Another widespread practice is "first destroy, then build" (xian chai hou jian), whereby rural homes are torn down before new ones are ready, leaving people with few options: turning to friends or family, seeking rental accommodations, or making do with makeshift shelter, like simple straw and mud huts or tents set up on the edge of plots of land.

Although ramshackle, such accommodations are sometimes preferable to the new homes in modern rural communities. Indeed, once they move into their new flats, families must pay for furniture, furnishings, appliances, and pay for various utilities, since local governments in Shandong cannot pay any subsidies even though they were promised.

"I don't like the new house,” a farmer from Juancheng (Heze prefecture) said. “We have to spend money from the moment we open our eyes in the morning.”

Speaking about his old life, he noted that “In the village we used to draw water from a well and cook rice with the firewood we collected. Now we have to pay for water even when we flush the toilet, or for electricity when we cook [...]. It's so unusual [...] and then we don't have any money. It's easy to survive in the village without too much money."

Moving away from one’s village of origin means having to give up one's work, as the distance no longer allows residents to farm as they once did. For this reason, many are forced to give up their right to cultivated plots, becoming for all intents and purposes "landless peasants" (shidi nongmin).

Such a decision means giving up on one’s main source of income. Although people might be compensated for ceding the rights to land, this will not be sufficient to ensure their livelihood for long.

What is more, they are not guaranteed to find employment in the place where they are going to live or in its immediate vicinity.

Economics is not the only factor that make the prospect of moving to new communities unattractive. There are also sentimental reasons that raise concerns among rural residents.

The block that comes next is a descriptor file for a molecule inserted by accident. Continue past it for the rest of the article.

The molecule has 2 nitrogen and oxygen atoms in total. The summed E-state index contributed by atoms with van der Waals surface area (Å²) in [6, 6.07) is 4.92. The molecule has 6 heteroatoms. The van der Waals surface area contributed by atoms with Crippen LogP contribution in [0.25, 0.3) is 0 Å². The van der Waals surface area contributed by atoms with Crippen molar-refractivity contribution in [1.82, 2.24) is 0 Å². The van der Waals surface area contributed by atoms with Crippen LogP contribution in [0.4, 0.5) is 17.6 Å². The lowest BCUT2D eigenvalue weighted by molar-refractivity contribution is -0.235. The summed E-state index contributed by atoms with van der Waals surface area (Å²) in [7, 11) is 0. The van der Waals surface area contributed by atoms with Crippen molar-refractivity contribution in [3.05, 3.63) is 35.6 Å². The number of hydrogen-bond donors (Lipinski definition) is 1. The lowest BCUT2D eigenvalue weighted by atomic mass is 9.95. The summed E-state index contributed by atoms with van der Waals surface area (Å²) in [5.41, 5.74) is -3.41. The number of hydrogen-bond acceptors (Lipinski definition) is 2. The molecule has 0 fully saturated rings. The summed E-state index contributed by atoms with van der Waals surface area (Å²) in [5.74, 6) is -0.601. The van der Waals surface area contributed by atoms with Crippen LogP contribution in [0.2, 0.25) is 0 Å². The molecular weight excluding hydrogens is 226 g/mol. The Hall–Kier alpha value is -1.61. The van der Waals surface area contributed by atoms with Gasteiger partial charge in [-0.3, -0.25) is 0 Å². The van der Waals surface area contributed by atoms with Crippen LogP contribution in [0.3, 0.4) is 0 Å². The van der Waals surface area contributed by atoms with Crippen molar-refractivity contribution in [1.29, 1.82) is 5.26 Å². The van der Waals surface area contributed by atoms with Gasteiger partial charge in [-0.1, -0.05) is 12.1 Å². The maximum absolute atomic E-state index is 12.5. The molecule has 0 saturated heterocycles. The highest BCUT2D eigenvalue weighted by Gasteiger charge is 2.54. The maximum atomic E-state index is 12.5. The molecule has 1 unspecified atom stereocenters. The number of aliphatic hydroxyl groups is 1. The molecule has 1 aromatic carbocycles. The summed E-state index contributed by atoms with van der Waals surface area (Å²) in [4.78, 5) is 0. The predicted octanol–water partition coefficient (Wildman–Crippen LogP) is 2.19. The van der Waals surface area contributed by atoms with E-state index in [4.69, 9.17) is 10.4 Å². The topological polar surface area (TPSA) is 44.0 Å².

Since most of them are elderly, it is quite difficult for them to leave the house built thanks to the efforts of generations and start their lives elsewhere.

Once they have moved, farmers are forced to integrate into a new social context and rebuild interpersonal relationships.

This process is long and complex, since the residents of the new communities, although coming from neighbouring villages, often are different in economic and cultural, as well as habits and lifestyle.

Lü Dewen, a researcher at Wuhan University, is quite correct when he says: “If Covid-19 was a natural disaster [. . .], the fusion of villages is a man-made calamity; [it] weighs menacingly and has no consideration of human feelings. It goes against the mindset of farmers.”

Although the authorities initially tried to hide rural unrest, sometimes censoring online pictures and comments, criticism from Chinese scholars have found a vast echo in the media, giving rise to a rare example of "constructive journalism" in the Middle Kingdom.

As a result, the authorities in Shandong have had to admit mistakes and temporary suspend the village merger campaign in June 2020.

But recent rumours in Chinese website suggest that cranes and excavators are back at work in the province's countryside.

Indeed, the policy papers published after 2020 on 'three rural issues' (san nong) - agriculture, rural areas, and farmers – suggest that this policy will continue, provided that the will of those involved is respected. The latest news raises serious doubt that this is really the case.